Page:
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Three Ways to Apply 3D Printing to Maintenance Management

From less inventory to store to reducing downtime, the reasons to use 3D printers for maintenance are adding up.

At inception in the early 1980s, 3D printing appeared futuristic, but it has evolved since then. Today, it has gone mainstream and, gaining application in various industries.

According to this PWC survey, about 51% of industrial manufacturers in America are  already using 3D printing in various ways compared to 35% two years back.

Along with prototyping and even some end use parts, employing additive technology on the factory floor allows engineers and technicians to manifest tools, jigs, and replacement parts with drastically shorter lead time. So if something breaks, all you need to is send the digital file of what you need to the machine and get printing. Below is a look at how 3D printers can be applied in maintenance management.

clausabraham | pixabay

1) Maintenance professionals can use it to significantly reduce inventory costs

Stocking inventory can cost hundreds of thousands of dollars or more. And, there's no saying with 100% certainty exactly when a part would be needed to repair machinery. You could end up stocking an item for weeks or even months without using it.

So, one of the most obvious benefits of 3D printers in maintenance management is the quick creation of spare parts without the need to store them.

Imagine where even the most complex custom machine components are being manufactured on-demand in the fraction of the time it would normally take using traditional production methods. Add to that the advantage of cost reductions from eliminating bottlenecks like logistics and transportation issues, etc.

All of the above are possible with 3D printers.

3D printing is a good fit for expensive or critical parts that are important to avoid machine downtime but don't require stocking in large quantities.

2) Extend the lifespan of outdated assets and reduce the MTTR

An asset may be outdated but if it is still functional, it may retain a significant part in the production process. Such equipment can continue working for many years or decades. But, a problem arises when an important component is faulty and is no longer in production by the original manufacturer.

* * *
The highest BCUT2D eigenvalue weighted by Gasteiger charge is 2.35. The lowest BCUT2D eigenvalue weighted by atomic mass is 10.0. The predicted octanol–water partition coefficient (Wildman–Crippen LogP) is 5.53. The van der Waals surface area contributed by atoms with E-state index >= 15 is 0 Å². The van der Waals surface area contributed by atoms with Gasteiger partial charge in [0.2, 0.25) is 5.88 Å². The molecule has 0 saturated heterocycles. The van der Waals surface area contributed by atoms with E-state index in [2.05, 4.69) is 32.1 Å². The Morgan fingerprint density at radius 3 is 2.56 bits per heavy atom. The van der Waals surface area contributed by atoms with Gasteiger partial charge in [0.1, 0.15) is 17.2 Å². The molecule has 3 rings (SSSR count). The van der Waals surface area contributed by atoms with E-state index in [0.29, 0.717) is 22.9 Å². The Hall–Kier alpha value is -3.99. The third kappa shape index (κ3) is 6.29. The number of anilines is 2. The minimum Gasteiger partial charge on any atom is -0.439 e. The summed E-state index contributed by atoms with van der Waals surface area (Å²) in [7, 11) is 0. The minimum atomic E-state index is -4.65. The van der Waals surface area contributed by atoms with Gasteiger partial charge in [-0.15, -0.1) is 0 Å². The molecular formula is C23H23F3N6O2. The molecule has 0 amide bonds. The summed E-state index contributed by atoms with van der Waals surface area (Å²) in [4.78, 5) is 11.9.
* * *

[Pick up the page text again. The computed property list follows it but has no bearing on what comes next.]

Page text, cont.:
The above scenario is a typical occurrence in many plants and facilities - assets that are still useful but are idle and abandoned because replacement parts no longer exist.

Usually, the only solution is to buy a completely new and modern replacement for the entire machine. However, 3D printers can change the narrative. You now have the option of printing the part using similar or stronger material. This extends the lifespan of the asset and saves your company thousands of dollars that would otherwise have been spent on a complete replacement.

In the same PWC study mentioned earlier, 64% of manufacturers project that in the next three to five years, 3D printing will be consistently used to produce older, obsolete parts.

On the other hand, the asset in question may not be outdated. Instead, it is lying idle because for some reason, the spare parts for repair are not available. The vendor informs you that it will take a couple of weeks, at best, to receive it. After adding up procurement time and actual repair time, you may find that the MTTR (Mean Time To Repair) and resulting downtime is adding up to an unacceptable and unpleasant four weeks.

Fortunately, with 3D printers, it's possible to produce the same part with the same durability in a much shorter time frame. The result is reduced MTTR or downtime. This way, 3D printers can become an essential part of a preventive maintenance strategy.

3) Manufacturers can use it to quickly create prototypes

3D printers are now commonly used to create prototypes. It's becoming the tool of choice especially where the time frame for traditional production is too long. Manufacturers are now actively using it to create prototypes for different sectors from automobiles, to aircraft, and the energy sector.

The quick turnaround time of additive manufacturing is one of its most impressive advantages.

For instance, companies like GE and Siemens report that they are using 3D printing to solve age-old parts replacement and maintenance problems in the energy sector. Siemens says this technology allows it produce turbine parts "up to 90% faster" than it normally would using traditional production. And, it allows them achieve turnaround times 75% faster for research, development, and prototyping.

Essentially, 3D printers allow faster parts and products creation and shortens the time it takes to deliver these products to market.

Other benefits manufacturers are seeing is that this technology allows for better customization and redesign of these prototypes. It also allows them produce parts in one solid piece unlike in traditional manufacturing where components are usually several smaller parts bolted, fused, or welded together.

For smaller maintenance operations that are looking to use 3D printers, several options exist.

These printers range in size from smaller units that fit on a table to larger room-sized machines.

They can be purchased for a few thousand dollars or more and will manipulate a variety of materials including plastics, metals, and glass. But, the most important first step is to research and understand the capabilities of this technology and how it can impact your maintenance operations.

Bryan Christiansen is the founder and CEO at Limble CMMS. Limble is a modern, easy to use mobile CMMS software that takes the stress and chaos out of maintenance by helping managers organize, automate, and streamline their maintenance operations.

 

TAGS: 3D Printing
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